A world first – Heavy Penetrometer automatically adapts to the soil hardness
The GRIZZLY is the first Dynamic Probing Super Heavy (DPSH) in the world to automatically adapt its impact energy to the hardness of the soils. This enables it to measure the dynamic resistance of the soils even more accurately.
Heavy dynamic penetrometers are the most suited for work on hard or very hard geological layers, where the soil resistance is over 50 MPa. However, for soft or very soft soils, the advantages of this type of equipment become its disadvantages: a single impact can sink the cone tip in by 10, 20, 30 centimetres or more.
In this case, the measurement made loses a lot of its finesse: for a depth of 1 metre, 30 measurement points are better than 3 to make an evaluation. However these soft zones are of great interest to geotechnical engineers.
To get around this problem, if it is possible with the equipment, the operator can lower the impact force (M) or the height from which M is dropped (H). The problem is that this requires several interventions during the tests to adapt it to the varying resistance of the ground. In other words, heavy and long operations (removal and refitting of protective cage, lifting the masses etc). In addition the soil resistance needs to be recalculated each time using the formula with M and H.
The technical solution developed by the R&D team of Sol Solution (Variable Energy GRIZZLY) still uses a fixed impact mass (M), but automatically varies H between four different values. This is all automatically commanded by the GRIZZLY integrated data acquisition system. Depending on the depth of penetration on the previous impact, using previously defined parameters, the onboard computer instantly decides on the value of H for the following test, so as to adapt in real time to the resistance of the soil encountered. During an evaluation, the more variations in resistance that are found in the soil, the more often the value of H changes. This requires no intervention by the operator or any interruption in the testing.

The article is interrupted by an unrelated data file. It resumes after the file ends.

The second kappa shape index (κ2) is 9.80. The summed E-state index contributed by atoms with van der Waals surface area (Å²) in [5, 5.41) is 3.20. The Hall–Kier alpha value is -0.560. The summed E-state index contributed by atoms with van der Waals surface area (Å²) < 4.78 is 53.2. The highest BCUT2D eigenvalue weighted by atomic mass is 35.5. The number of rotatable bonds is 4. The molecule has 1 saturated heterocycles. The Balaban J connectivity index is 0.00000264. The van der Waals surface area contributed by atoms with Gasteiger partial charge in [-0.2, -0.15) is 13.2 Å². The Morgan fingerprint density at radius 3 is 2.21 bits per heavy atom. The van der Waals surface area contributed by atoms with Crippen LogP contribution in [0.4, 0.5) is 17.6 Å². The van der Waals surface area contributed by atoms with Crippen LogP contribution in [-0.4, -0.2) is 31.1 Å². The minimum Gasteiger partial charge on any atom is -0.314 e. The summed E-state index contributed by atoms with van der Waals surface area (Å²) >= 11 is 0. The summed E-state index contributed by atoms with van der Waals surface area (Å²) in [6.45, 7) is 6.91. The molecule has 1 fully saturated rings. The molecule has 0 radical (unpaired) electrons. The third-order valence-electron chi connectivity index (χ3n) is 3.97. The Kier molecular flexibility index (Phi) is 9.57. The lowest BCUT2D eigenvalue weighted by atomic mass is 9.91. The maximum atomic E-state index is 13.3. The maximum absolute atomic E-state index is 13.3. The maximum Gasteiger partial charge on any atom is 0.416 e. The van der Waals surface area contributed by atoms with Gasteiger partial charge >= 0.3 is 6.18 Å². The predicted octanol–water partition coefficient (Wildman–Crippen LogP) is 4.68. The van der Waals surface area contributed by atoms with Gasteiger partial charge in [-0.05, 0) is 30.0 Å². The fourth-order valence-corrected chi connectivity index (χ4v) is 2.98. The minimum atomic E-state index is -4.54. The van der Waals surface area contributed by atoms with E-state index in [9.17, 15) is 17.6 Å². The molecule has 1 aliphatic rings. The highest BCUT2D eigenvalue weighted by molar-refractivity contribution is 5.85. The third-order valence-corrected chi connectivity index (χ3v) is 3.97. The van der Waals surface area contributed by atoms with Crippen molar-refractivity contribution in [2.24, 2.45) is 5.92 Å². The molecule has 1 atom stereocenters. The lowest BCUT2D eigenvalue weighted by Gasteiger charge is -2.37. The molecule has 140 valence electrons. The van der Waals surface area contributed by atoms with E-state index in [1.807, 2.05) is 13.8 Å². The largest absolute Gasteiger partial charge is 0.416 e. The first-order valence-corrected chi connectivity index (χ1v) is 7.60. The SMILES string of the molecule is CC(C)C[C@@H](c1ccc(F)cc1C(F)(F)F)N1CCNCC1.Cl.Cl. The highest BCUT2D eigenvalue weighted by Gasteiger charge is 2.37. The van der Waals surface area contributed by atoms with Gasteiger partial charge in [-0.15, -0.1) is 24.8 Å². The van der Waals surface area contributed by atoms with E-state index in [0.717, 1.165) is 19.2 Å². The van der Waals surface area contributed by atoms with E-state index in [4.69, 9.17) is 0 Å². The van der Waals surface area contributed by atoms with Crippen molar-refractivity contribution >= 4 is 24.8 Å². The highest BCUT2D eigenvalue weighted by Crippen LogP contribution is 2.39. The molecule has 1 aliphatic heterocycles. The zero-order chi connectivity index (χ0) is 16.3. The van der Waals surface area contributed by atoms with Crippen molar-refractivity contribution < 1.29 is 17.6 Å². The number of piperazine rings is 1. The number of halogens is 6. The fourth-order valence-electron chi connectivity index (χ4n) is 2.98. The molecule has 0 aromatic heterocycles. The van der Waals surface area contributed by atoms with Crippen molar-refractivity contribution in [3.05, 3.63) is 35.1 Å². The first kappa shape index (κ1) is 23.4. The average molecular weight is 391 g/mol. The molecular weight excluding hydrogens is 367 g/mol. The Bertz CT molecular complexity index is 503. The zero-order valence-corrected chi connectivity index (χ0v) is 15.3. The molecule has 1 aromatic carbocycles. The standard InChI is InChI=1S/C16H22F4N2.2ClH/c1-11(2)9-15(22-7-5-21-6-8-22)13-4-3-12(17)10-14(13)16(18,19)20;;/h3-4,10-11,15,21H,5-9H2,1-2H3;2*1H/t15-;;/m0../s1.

Furthermore, using the Dutch formula, the resistance of the soil is calculated automatically each time taking into account the value of H and thus the impact energy supplied. Again, no intervention is required by the operator. They simply need to select the impact mode at the start of the test: either the classic constant energy impact (DPSH-B), or the servo- controlled variable energy option. In this option, the 4 values of H available correspond to European standardised impact energies (EN ISO 22476-2). In extreme cases where the set of rods sink in themselves (no impact, just under their own weight), the penetration is still measured constantly in spite of this, and the following impact will update the total depth so that no information is lost.
This innovative technology is already installed on Sol Solution light dynamic cone penetrometers (PANDA®), and is now being adapted to the GRIZZLY® where its advantages can be seen when combined with the dynamic measurements at each impact to obtain other important rheological properties of the soil – load penetration graph, deformation modulus, wave velocity, viscosity… – and to measure the energy transmitted in the impacts.
Insitutek imports, sells and services, unique geotech equipment that has proved of great benefit to those who use it. It has a particularly beneficial role to play for those compacting soil in infrastructure projects.
After scouring the market, we settled on the PANDA DCP test equipment as it offered the technical capability and, moreover, the flexibility required to work in the restricted environment our project presented; overhead clearance typically at 1500mm but as low as 1200mm. We had a unique problem that required a unique solution and that’s precisely what we found through the team at Insitutek and the PANDA equipment. The ease of assembly, intuitive operability and compact nature of the equipment, made light of the numerous soundings we required across a widely dispersed area.
I must confess that this equipment is fantastic compared to the old technology.
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